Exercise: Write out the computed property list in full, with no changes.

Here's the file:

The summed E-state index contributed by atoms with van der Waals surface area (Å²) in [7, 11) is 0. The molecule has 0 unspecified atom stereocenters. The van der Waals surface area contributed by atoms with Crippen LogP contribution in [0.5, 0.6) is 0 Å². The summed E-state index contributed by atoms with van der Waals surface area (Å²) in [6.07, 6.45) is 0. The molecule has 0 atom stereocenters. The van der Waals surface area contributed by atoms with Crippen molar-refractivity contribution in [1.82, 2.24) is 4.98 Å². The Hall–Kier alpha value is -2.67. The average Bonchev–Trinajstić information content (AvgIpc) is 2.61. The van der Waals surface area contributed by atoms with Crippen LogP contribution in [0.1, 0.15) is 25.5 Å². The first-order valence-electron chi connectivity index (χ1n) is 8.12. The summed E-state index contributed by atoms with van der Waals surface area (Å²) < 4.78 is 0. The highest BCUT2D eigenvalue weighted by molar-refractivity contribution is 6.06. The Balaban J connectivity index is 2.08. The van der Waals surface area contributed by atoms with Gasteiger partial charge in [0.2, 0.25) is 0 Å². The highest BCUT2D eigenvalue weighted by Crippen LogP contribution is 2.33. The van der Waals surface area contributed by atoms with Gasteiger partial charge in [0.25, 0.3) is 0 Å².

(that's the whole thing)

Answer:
The summed E-state index contributed by atoms with van der Waals surface area (Å²) in [7, 11) is 0. The molecule has 0 unspecified atom stereocenters. The van der Waals surface area contributed by atoms with Crippen LogP contribution in [0.5, 0.6) is 0 Å². The summed E-state index contributed by atoms with van der Waals surface area (Å²) in [6.07, 6.45) is 0. The molecule has 0 atom stereocenters. The van der Waals surface area contributed by atoms with Crippen molar-refractivity contribution in [1.82, 2.24) is 4.98 Å². The Hall–Kier alpha value is -2.67. The average Bonchev–Trinajstić information content (AvgIpc) is 2.61. The van der Waals surface area contributed by atoms with Crippen LogP contribution in [0.1, 0.15) is 25.5 Å². The first-order valence-electron chi connectivity index (χ1n) is 8.12. The summed E-state index contributed by atoms with van der Waals surface area (Å²) < 4.78 is 0. The highest BCUT2D eigenvalue weighted by molar-refractivity contribution is 6.06. The Balaban J connectivity index is 2.08. The van der Waals surface area contributed by atoms with Gasteiger partial charge in [0.2, 0.25) is 0 Å². The highest BCUT2D eigenvalue weighted by Crippen LogP contribution is 2.33. The van der Waals surface area contributed by atoms with Gasteiger partial charge in [0.25, 0.3) is 0 Å².